Spring rejuvenates not only the land, but also the people. Gardeners roll up their sleeves, till up their beds and start the growing season. Local governments set budgets and set their sights on a new fiscal year, with new projects and new challenges. Students prepare for graduation and grown-ups start making vacation plans. Couples start planning weddings, and high school graduates turn their eyes toward the next steps toward adulthood — career or college. Buds emerge, grass gets green and the air warms. Longshuttered windows are thrown open and the smell of cleaning fills the air. In some yards, laundry will gently swing on clotheslines, free from the electric dryer for another season. After I finish the only yardwork I’m qualified to complete — pulling weeds and picking up sticks — I’ll be hitting the yard and the neighborhood streets with my dogs. I’ll be inviting friends over to enjoy lazy afternoons on the porch, watching the world go by and talking about life. Festival season is coming — there will be opportunities for outdoor music, funnel cake and fireworks. We look forward to sharing a happy, hopeful spring and a busy, fun summer with you. We can’t wait to see pictures of smiling graduates, to run engagement, wedding and anniversary announcements for the happy couples in your family. Going on a trip? Take the King William Local along and snap a photo of where we’re visiting with you. We get a kick out of it, and so will your friends and neighbors who see your picture in the paper. We’re excited to help you promote your church events, civic club activities, fundraisers and good news this year. We welcome photos of produce from your garden, snapshots from scout trips, tips about special people or efforts in the community and anything else you’d like to share. If you have a submission, story suggestion or question, call News Editor Jodi Deal at 804-746-1235, extension 29, or send an e-mail to You can also reach us on our Facebook page, which can be found at www.facebook. com/kingwilliamlocal.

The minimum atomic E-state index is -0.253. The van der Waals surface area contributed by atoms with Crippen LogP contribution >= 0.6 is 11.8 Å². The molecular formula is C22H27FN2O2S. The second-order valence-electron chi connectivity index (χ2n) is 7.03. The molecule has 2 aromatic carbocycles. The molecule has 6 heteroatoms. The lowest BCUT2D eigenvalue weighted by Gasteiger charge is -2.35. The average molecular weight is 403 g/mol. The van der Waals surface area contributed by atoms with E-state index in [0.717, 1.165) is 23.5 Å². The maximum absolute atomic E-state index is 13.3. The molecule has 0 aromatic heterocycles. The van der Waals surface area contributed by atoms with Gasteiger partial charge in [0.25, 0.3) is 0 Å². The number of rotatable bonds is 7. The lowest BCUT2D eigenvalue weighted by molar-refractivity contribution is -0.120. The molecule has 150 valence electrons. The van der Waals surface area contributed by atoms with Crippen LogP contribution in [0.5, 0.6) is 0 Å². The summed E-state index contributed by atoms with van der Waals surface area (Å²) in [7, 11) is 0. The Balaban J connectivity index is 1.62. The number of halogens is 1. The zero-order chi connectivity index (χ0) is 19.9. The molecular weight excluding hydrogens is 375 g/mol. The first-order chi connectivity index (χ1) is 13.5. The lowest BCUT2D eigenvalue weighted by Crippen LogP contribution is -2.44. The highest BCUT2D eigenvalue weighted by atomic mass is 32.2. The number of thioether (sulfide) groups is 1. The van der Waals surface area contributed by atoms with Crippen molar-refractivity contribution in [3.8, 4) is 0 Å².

LETTER TO THE EDITOR A special ‘thank you’ To the Editor: Thank you to the many folks who have sent donations to the Joy Club to help Hailey with her medical expenses and hospital/ travel expenses. I would like to be able to give you a medical update on Hailey but won’t be able to accurately update until

after her upcoming MRI in mid April. She has good days and bad days and is now on two different chemotherapy treatments. Please be in prayer for Hailey and her family. For further information you can contact me at 769-4137. Dee Dee Becker St. Stephens Church